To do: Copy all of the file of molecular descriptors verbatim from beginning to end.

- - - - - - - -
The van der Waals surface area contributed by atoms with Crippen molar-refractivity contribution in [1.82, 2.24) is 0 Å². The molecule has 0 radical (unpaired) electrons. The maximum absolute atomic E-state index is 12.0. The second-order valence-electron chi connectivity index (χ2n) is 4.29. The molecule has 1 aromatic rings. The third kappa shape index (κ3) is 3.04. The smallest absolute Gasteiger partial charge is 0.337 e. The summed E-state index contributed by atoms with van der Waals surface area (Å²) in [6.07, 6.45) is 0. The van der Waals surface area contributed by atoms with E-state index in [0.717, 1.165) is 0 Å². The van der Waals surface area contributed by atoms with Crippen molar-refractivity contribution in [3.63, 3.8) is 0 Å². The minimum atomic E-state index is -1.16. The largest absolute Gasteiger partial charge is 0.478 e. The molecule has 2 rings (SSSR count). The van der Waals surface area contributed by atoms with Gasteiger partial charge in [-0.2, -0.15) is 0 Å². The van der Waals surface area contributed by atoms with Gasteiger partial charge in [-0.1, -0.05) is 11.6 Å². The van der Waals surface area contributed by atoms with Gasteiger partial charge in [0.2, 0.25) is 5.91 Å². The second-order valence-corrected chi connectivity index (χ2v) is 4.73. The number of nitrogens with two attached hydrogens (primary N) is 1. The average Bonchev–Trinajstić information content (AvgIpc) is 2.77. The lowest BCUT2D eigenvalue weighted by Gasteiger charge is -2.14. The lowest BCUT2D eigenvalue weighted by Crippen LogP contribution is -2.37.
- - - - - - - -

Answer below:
The van der Waals surface area contributed by atoms with Crippen molar-refractivity contribution in [1.82, 2.24) is 0 Å². The molecule has 0 radical (unpaired) electrons. The maximum absolute atomic E-state index is 12.0. The second-order valence-electron chi connectivity index (χ2n) is 4.29. The molecule has 1 aromatic rings. The third kappa shape index (κ3) is 3.04. The smallest absolute Gasteiger partial charge is 0.337 e. The summed E-state index contributed by atoms with van der Waals surface area (Å²) in [6.07, 6.45) is 0. The van der Waals surface area contributed by atoms with E-state index in [0.717, 1.165) is 0 Å². The van der Waals surface area contributed by atoms with Crippen molar-refractivity contribution in [3.63, 3.8) is 0 Å². The minimum atomic E-state index is -1.16. The largest absolute Gasteiger partial charge is 0.478 e. The molecule has 2 rings (SSSR count). The van der Waals surface area contributed by atoms with Gasteiger partial charge in [-0.2, -0.15) is 0 Å². The van der Waals surface area contributed by atoms with Gasteiger partial charge in [-0.1, -0.05) is 11.6 Å². The van der Waals surface area contributed by atoms with Gasteiger partial charge in [0.2, 0.25) is 5.91 Å². The second-order valence-corrected chi connectivity index (χ2v) is 4.73. The number of nitrogens with two attached hydrogens (primary N) is 1. The average Bonchev–Trinajstić information content (AvgIpc) is 2.77. The lowest BCUT2D eigenvalue weighted by Gasteiger charge is -2.14. The lowest BCUT2D eigenvalue weighted by Crippen LogP contribution is -2.37.